Cy Gilbert used to have bragging rights in his family about encounters with wildlife.
The Missoula teenager came face to face with a grizzly bear and her cub in Glacier National Park two years ago, but the sow let him leave unharmed.
Now, his brother, Austin, 12, has had his own encounter with a wild critter, one much smaller than that grizzly but decidedly more aggressive.
A great horned owl attacked Austin while he and his parents, Mike and Catherine, were cross-country skiing Jan. 20 near Glacier Park.
He suffered several cuts and puncture wounds in his face, but didn't need stitches. Owls don't carry rabies or other diseases that can be transmitted to humans.
"I was scared at first, but then I realized it was a once-in-a-lifetime adventure," Austin said.
The great horned owl is one of the largest and most common owls in North America. It will take large prey, even other raptors, according to the Cornell Lab of Ornithology.
An owl also attacked another guest at the Izaak Walton Inn the night before, twice battering the man as he walked on a trail near the inn, said Mike Gilbert, Austin's father.
Kate Davis, executive director of Raptors of the Rockies, a wild bird education organization in Florence, said it's not uncommon for raptors and other birds to become aggressive in the winter when defending their nests and hatchlings.
Several skiers, hikers and others have reported being targeted by raptors in recent years in western Montana.
"During breeding and when the chicks hatch, (adult) birds can get a heightened excitement," Davis said. "And forest-dwelling owls attack silently, so you won't hear them coming."
Great horned owls can reach more than 5 pounds and have a wing span of nearly 5 feet and long talons to grip their prey.
"Austin's lucky he wasn't hurt worse," Davis said. "The owl could have hit his eyes."
The Gilberts were skiing on a lighted trail at night near the inn when the owl swooped down and sank its talons into Austin's face.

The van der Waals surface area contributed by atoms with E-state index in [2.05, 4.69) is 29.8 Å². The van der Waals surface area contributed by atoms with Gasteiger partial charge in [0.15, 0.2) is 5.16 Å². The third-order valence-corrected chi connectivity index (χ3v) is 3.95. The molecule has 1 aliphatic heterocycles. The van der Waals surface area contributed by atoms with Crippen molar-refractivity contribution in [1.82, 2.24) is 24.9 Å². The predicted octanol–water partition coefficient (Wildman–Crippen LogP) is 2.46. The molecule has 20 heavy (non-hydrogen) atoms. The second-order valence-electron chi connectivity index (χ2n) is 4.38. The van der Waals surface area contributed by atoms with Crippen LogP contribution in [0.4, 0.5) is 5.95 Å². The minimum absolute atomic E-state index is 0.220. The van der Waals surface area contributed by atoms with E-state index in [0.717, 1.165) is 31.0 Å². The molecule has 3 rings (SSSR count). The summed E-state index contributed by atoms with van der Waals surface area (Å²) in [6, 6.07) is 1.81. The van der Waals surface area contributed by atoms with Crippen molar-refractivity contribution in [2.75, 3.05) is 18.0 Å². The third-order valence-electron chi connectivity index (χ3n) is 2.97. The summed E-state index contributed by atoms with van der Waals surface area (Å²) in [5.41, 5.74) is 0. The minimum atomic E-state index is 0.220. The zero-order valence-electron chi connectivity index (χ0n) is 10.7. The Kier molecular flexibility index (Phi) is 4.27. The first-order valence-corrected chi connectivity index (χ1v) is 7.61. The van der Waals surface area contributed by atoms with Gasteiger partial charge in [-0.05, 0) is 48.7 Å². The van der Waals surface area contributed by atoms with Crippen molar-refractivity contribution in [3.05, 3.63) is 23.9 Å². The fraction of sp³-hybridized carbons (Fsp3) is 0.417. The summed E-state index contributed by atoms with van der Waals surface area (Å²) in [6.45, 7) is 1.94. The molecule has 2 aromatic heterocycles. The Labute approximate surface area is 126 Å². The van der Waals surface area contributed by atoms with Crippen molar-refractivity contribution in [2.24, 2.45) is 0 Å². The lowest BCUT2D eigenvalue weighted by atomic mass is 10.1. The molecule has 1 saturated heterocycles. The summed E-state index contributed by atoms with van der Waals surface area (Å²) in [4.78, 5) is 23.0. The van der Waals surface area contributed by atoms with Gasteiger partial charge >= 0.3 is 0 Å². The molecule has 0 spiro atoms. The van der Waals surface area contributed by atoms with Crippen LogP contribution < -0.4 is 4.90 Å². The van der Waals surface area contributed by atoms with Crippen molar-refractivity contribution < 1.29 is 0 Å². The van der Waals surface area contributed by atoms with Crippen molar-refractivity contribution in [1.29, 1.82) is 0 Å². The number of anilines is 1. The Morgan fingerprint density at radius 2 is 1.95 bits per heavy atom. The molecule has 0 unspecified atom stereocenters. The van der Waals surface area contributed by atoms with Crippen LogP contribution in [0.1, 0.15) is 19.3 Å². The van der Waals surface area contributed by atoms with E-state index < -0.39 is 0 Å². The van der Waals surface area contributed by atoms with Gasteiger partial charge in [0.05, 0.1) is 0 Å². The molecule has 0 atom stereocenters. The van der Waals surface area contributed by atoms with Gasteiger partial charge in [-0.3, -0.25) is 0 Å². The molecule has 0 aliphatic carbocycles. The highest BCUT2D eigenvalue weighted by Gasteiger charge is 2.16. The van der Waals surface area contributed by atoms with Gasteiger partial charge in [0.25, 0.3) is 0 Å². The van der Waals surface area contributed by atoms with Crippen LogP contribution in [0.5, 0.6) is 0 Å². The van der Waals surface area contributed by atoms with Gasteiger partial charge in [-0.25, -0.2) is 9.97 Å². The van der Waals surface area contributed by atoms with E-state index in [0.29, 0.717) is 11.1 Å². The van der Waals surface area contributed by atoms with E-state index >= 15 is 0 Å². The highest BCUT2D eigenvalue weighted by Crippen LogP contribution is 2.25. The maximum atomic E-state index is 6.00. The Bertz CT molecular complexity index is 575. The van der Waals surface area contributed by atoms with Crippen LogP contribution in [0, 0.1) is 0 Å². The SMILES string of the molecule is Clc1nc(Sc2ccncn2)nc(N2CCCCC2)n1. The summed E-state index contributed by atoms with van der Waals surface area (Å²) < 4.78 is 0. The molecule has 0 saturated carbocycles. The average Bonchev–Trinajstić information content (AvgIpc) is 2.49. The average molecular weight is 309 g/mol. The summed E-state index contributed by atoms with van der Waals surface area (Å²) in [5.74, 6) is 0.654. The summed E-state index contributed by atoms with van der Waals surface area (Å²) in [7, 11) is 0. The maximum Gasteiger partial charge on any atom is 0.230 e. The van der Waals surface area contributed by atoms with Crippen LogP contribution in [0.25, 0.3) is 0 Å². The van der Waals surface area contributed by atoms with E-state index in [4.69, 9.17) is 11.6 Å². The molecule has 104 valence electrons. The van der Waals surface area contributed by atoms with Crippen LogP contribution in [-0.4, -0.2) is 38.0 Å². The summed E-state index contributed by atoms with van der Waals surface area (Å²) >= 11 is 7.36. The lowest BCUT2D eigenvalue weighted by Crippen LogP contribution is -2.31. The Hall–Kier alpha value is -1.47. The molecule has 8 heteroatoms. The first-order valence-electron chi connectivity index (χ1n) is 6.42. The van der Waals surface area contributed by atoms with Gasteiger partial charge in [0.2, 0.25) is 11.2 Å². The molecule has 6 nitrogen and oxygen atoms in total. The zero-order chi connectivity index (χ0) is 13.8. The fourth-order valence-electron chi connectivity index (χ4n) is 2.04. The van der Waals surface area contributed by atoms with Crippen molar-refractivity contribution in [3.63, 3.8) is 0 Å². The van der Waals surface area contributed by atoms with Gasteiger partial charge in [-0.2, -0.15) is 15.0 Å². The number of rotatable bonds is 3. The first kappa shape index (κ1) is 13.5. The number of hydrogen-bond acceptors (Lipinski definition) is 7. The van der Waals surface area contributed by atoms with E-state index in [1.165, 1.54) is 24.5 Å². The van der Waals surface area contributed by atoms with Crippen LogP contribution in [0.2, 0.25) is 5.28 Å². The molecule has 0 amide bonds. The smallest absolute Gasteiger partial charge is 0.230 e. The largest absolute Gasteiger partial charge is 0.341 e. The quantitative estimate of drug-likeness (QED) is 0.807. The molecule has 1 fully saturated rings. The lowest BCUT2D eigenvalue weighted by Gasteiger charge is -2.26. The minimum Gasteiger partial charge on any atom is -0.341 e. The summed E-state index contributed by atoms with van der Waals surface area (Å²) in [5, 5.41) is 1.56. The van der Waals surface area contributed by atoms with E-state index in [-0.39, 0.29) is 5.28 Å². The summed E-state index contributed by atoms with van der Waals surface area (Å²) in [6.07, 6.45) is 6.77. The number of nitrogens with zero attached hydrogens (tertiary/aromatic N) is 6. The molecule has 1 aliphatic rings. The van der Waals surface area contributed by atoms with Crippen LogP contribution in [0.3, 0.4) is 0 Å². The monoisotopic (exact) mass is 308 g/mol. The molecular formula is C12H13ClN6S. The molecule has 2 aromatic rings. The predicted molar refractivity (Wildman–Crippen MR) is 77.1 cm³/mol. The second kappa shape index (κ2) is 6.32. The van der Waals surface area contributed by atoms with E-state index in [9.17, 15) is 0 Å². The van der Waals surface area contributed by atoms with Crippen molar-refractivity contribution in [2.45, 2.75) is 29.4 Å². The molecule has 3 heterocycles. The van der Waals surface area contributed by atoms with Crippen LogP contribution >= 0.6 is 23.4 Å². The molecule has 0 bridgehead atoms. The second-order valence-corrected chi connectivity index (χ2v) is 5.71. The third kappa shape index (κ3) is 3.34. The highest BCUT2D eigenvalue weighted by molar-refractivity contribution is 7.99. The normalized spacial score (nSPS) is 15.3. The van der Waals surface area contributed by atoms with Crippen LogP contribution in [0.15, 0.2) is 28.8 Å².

"I saw a dark shape out of the corner of my eye," he said. "Just as I looked to see what it was, it slammed into my face, knocking me to the ground."
Austin thought a tree branch had fallen on him until he realized it was moving. He yanked the bird off and held it to the ground for a moment.
"I was like, 'Oh, my gosh. It's an owl,' " he said.
When he released the bird, it lowered its ear tufts, opened its beak and stared at him with bright yellow eyes for several seconds before flying away.
Mike Gilbert, who was about 100 feet behind his son, said he initially thought Austin was joking when he fell and started yelling in a darkened section of the trail.
"But when we got up close, we saw all the blood," Gilbert said.
An inn staffer with first-aid training and two doctors staying at the inn treated Austin's wounds.
Austin, who's a bird lover, and his parents on Sunday visited Davis' ranch, where she keeps owls, eagles and other raptors. He wanted to learn more about owls.
At the ranch, Austin identified a great horned owl as the species that attacked him. He stepped calmly into the bird's enclosure for a close-up look.
"He was so brave," Davis said. "The owl was flying all around and he wasn't scared a bit."
Austin told his friends about the owl attack. Some believed him. Some think he crashed into a tree while skiing.
He said he doesn't hold a grudge against the owl, which he knows was just doing what comes naturally.
He wants to return to the ski slopes. And he hasn't changed his career plans.
He still wants to grow up to be an ornithologist.
Reporter John Cramer can be reached at 523-5259 or at email@example.com.